General Motors CEO Mary Barra acknowledges Tesla is one or 1.5 generations ahead of other automakers when it comes to electric cars, but says the lead won’t last.

    “You can catch up quickly… It doesn’t take a whole cycle to catch up to where you could say the industry leader is,” said Ms Barra at the annual Bernstein’s Strategic Decisions Conference.

    “I don’t think it’s a permanent lead. We’ve seen it time and time again.”

    GM has previously said it plans to catch up to Tesla in annual EV sales in the US by 2025, by which point it aims for its EVs to be profitable.

    Ms Barra said Tesla is already at scale, while GM is still ramping up, and argued styling is one aspect that will help her company push past its rival once production gets up to speed.

    “I would also say customers want new. They want new styling. I mean, we don’t all drive around and choose between a two-, four- or six- or eight-person unit that moves us around,” she said.

    “We’re a fashion business as well and where people want a car that represents them, it has to represent their life, sometimes their livelihood.

    “It’s not just ‘I can design something that is very aerodynamic, so it gives me the best battery efficiency and now everyone wants to drive that’. And so I think understanding and driving the efficiency with not just replicating today’s very complex global ICE portfolio, but really looking strategically.”

    When asked about the threat of Chinese EV manufacturers like BYD as well as newer startups, Ms Barra said she takes them very seriously.

    “I don’t discount any competitor. I think you do that at your own risk,” she said.

    “I think, though, scale matters in our business… One of the things where we have a huge advantage is we don’t have to go find a plot of land, permit a plant, build a plant – we just modify an existing plant, and so we’re leveraging that.”

    She warned there will need to be consolidation, particularly in China where she says there are over 100 EV manufacturers but only 50 per cent capacity utilisation. She also envisages more partnerships and technology sharing, like GM’s own tie-up with Honda.

    “I think no one has a right to exist in this business. We have to earn our way,” she said.

    “We’re very fortunate that we have a really strong internal combustion engine business that is funding our future, and we can leverage all the assets, leverage our strong brands, our customer loyalty, the industry-leading quality that we have.”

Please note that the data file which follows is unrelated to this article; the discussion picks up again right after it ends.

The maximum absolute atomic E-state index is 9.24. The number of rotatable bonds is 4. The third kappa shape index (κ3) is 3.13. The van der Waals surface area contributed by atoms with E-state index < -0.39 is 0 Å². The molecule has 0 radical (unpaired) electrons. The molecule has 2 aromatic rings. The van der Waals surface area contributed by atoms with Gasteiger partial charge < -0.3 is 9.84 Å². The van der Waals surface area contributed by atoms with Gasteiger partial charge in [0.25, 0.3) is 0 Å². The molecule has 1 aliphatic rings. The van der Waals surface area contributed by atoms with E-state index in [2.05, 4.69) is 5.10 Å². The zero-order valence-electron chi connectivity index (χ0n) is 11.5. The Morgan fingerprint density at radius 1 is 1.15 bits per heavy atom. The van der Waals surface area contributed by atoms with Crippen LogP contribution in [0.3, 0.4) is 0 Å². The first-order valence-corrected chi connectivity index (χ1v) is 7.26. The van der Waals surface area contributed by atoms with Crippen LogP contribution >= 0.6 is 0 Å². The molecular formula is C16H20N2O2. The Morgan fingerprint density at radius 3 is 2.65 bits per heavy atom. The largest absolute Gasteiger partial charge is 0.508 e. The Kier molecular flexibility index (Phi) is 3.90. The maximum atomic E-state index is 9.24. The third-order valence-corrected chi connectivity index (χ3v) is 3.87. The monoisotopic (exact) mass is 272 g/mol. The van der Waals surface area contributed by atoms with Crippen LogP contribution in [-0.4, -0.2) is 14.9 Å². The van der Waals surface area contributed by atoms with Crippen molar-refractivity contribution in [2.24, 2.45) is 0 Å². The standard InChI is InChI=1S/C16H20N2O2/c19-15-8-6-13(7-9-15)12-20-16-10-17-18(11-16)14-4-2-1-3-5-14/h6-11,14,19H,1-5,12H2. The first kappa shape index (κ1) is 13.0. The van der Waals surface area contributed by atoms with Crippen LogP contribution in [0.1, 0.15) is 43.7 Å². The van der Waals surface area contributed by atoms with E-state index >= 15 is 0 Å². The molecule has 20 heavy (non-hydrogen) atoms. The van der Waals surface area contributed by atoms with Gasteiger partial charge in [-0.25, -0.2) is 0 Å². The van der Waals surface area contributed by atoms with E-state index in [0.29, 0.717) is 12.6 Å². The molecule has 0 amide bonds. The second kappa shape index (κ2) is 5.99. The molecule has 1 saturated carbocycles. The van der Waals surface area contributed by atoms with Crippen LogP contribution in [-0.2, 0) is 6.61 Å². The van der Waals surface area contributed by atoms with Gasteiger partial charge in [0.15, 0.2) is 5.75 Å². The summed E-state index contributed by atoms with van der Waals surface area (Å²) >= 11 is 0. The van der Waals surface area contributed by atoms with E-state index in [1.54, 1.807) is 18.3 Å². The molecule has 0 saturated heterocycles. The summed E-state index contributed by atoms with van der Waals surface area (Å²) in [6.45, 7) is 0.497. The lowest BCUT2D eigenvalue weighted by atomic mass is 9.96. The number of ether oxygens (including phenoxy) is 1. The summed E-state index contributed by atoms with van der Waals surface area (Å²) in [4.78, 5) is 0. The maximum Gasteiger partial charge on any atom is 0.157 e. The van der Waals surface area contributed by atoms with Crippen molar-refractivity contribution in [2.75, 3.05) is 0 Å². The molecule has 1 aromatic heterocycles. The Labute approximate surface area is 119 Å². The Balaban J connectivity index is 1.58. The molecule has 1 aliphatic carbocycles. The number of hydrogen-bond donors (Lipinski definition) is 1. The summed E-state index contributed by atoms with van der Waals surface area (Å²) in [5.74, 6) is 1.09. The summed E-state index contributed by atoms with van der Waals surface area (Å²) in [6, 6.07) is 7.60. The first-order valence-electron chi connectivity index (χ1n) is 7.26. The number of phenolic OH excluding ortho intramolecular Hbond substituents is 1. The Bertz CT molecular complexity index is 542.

Though GM was an early adopter of electric vehicles with its 1997-99 GM EV1, the majority of these were reacquired by the company and crushed.

    It re-entered the EV space in 2013 with the Spark EV compliance car, and followed it up with the purpose-built Bolt EV in 2016.

    “I think we were slower than we should have been in moving to EVs, and we’ve addressed that along a number of fronts,” said Ms Barra.

    It’s now discontinuing the boxy Bolt and its only recently revealed Bolt EUV crossover sibling, effectively replacing them with the new Equinox EV which will have a base price even lower than both at US$30,000 (A$45,339).

    It’ll feature Ultium underpinnings like all the latest GM EVs, which are proliferating throughout the Buick, Cadillac, Chevrolet and GMC line-ups.

    Ms Barra says there’s still “tremendous growth opportunity” in China in the mid- to long-term, and even within the US where she says it’s “underrepresented” on the coasts where EV penetration is highest.

    Additionally, new businesses like autonomous vehicle division Cruise and BrightDrop, which will offer electric commercial vehicles for fleets, will bring new growth for the American automaker.

    William Stopford

    William Stopford is an automotive journalist based in Brisbane, Australia. William is a Business/Journalism graduate from the Queensland University of Technology who loves to travel, briefly lived in the US, and has a particular interest in the American car industry.

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